6 Ways to Start Getting Physically Fit as a Coder
Patrick God Dec 2 '17 Updated on Feb 27, 2018
Fitness is important. Period. Having a decent amount of endurance and strength benefits you in a lot of ways. You need less sleep, you become better at concentrating on your tasks, you’ll get more creative, fitness lowers your back pain, makes you healthy of course and perhaps most importantly you will be happy more often.
I’m not talking about going to the gym every day and getting muscles like Arnold Schwarzenegger or preparing for the next marathon. This is for the beginners or the coders that have real problems to start doing anything at all. Shall we?
Yeah, I don’t like it, too. Vacuum cleaning, doing the dishes, cleaning the toilet, gosh. But chances are, you might sweat a little when you’re doing these ungrateful tasks. That’s awesome! And seriously, these tasks aren’t that ungrateful at all, are they? At least your personal living space is clean and you might feel a bit better. Plus, you’re getting off your desk and are moving your body. That’s everything you need to start getting fit.
Going for a walk
As mentioned above I’m not talking about pushing yourself to the limits and getting a biceps like Leon from Resident Evil. Going for walks is a great start to keep your body moving and getting fit slowly but steady. Be honest. When you come home from your job (or you’re done for today when you’re working from home) what’s the next thing you’re doing? Putting your bag aside and leaving the house again or do you grab a pizza and a beer, chill out on the couch and watch TV? Don’t get me wrong. There’s nothing too bad with the latter, but it’s very likely you hardly moved your body the whole day. Not good. Sitting all day long is actually killing you to sound a bit extreme. So I highly recommend going for a 30-minute walk every two days.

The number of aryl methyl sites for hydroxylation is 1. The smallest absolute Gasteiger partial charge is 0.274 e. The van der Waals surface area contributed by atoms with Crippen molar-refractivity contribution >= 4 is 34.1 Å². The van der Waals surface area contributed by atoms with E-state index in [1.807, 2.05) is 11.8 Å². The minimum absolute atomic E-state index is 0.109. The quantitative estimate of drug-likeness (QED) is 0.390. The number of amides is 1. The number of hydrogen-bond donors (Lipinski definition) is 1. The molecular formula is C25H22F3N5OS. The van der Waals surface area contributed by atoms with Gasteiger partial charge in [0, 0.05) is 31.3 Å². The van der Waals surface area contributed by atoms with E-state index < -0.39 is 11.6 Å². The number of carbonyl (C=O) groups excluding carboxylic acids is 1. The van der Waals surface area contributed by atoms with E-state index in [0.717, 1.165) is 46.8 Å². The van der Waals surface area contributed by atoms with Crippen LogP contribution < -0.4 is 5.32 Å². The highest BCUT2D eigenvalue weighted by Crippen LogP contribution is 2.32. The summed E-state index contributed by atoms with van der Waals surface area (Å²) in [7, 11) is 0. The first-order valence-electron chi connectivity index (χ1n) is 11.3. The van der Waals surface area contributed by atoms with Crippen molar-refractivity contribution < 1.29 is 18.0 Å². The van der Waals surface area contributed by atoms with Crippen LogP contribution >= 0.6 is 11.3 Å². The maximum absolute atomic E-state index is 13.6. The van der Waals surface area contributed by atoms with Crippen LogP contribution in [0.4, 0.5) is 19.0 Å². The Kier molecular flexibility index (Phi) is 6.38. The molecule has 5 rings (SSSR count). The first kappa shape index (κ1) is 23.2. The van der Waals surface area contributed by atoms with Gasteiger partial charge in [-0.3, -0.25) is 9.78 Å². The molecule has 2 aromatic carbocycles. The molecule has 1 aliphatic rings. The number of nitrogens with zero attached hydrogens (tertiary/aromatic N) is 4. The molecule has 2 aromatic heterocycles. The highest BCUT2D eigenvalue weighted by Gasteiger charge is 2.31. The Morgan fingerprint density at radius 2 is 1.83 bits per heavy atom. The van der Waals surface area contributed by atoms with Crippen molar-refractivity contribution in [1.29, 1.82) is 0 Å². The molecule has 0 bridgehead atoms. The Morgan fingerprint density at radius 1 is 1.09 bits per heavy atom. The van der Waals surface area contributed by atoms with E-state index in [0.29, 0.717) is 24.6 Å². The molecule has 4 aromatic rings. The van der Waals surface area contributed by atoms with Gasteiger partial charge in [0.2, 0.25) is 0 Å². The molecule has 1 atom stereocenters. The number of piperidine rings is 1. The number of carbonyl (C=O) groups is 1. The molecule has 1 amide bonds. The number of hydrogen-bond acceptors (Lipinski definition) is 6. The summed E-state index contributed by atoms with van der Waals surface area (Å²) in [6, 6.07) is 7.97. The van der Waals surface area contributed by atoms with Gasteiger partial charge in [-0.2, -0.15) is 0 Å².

And if you’re really getting into it, I also recommend going on hikes.
Leave the car
Do you have to commute to work? This is obviously not for everyone, but if your way to work or your grocery store is not that long, you might think about going there by foot or by bike. That way you actually save time, because you don’t need to go for a walk in the evening. Unless you want to, of course.
Any kind of fitness tracker like the ones from Fitbit, Garmin, any Smartwatch, whatever, is a great way to push yourself and get out. And while doing so this little gadget informs you about your pulse and saves all kinds of statistics about your activities. Admit it, you’re a tech person, you love statistic analyses. If you still don’t want that gadget you can start to download one of the bazillions of pedometer apps for your smartphone.
Another perfect way to keep yourself moving is a hobby where you have to get outside. Again I’m not talking about the sporty stuff like going to basketball matches every now and then with strangers you don’t like and don’t want to get to know. I’m talking about stuff you could do completely by yourself – or with a friend (or spouse) if you want to. I already mentioned hiking. In essence, these are longer walks but can evolve into adventurous experiences. Climbing a summit, watching a marvelous sunset over the lake or watching wildlife on your doorstep not only benefits your body but also your mind.
And while you’re already outside you could also try photography as a new hobby. Capturing the sunset or wildlife is very satisfying and you’ll focus on something completely different from programming. Great!
Okay, now it’s getting a bit harder. If you’re already moving now and then and want to increase your fitness level, you can start to work out a bit, of course. One of the best exercises to grow some muscles are push-ups. Do as much as you can every two days and after a month you will definitely see results – and so do the girls (or guys). If that’s still not enough, you might want to create a proper workout plan or join the gym. But that’s for another post.
And don’t worry if you can’t do one single push-up. Try one with your knees on the ground. If that’s still too hard, do push-ups against the wall or a chair. With time you will be able to get lower and eventually you’ll succeed with your first complete push-up. From then on, you’ll never want to go back.
This post was originally published on programmergoals.com